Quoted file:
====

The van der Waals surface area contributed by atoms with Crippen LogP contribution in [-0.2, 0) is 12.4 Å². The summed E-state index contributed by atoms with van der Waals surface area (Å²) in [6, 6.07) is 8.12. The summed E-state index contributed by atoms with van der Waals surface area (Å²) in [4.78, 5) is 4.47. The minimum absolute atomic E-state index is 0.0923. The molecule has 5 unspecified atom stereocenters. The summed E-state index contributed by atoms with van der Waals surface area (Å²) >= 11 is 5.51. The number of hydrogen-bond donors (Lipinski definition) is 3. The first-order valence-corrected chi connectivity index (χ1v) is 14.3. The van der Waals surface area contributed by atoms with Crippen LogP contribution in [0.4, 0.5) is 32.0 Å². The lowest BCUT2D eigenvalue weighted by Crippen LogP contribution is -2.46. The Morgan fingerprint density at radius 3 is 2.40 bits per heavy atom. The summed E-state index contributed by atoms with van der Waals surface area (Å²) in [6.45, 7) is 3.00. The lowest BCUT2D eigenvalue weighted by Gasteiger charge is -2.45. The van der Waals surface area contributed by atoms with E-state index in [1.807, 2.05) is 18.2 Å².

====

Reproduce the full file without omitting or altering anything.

The van der Waals surface area contributed by atoms with Crippen LogP contribution in [-0.2, 0) is 12.4 Å². The summed E-state index contributed by atoms with van der Waals surface area (Å²) in [6, 6.07) is 8.12. The summed E-state index contributed by atoms with van der Waals surface area (Å²) in [4.78, 5) is 4.47. The minimum absolute atomic E-state index is 0.0923. The molecule has 5 unspecified atom stereocenters. The summed E-state index contributed by atoms with van der Waals surface area (Å²) >= 11 is 5.51. The number of hydrogen-bond donors (Lipinski definition) is 3. The first-order valence-corrected chi connectivity index (χ1v) is 14.3. The van der Waals surface area contributed by atoms with Crippen LogP contribution in [0.4, 0.5) is 32.0 Å². The lowest BCUT2D eigenvalue weighted by Crippen LogP contribution is -2.46. The Morgan fingerprint density at radius 3 is 2.40 bits per heavy atom. The summed E-state index contributed by atoms with van der Waals surface area (Å²) in [6.45, 7) is 3.00. The lowest BCUT2D eigenvalue weighted by Gasteiger charge is -2.45. The van der Waals surface area contributed by atoms with E-state index in [1.807, 2.05) is 18.2 Å².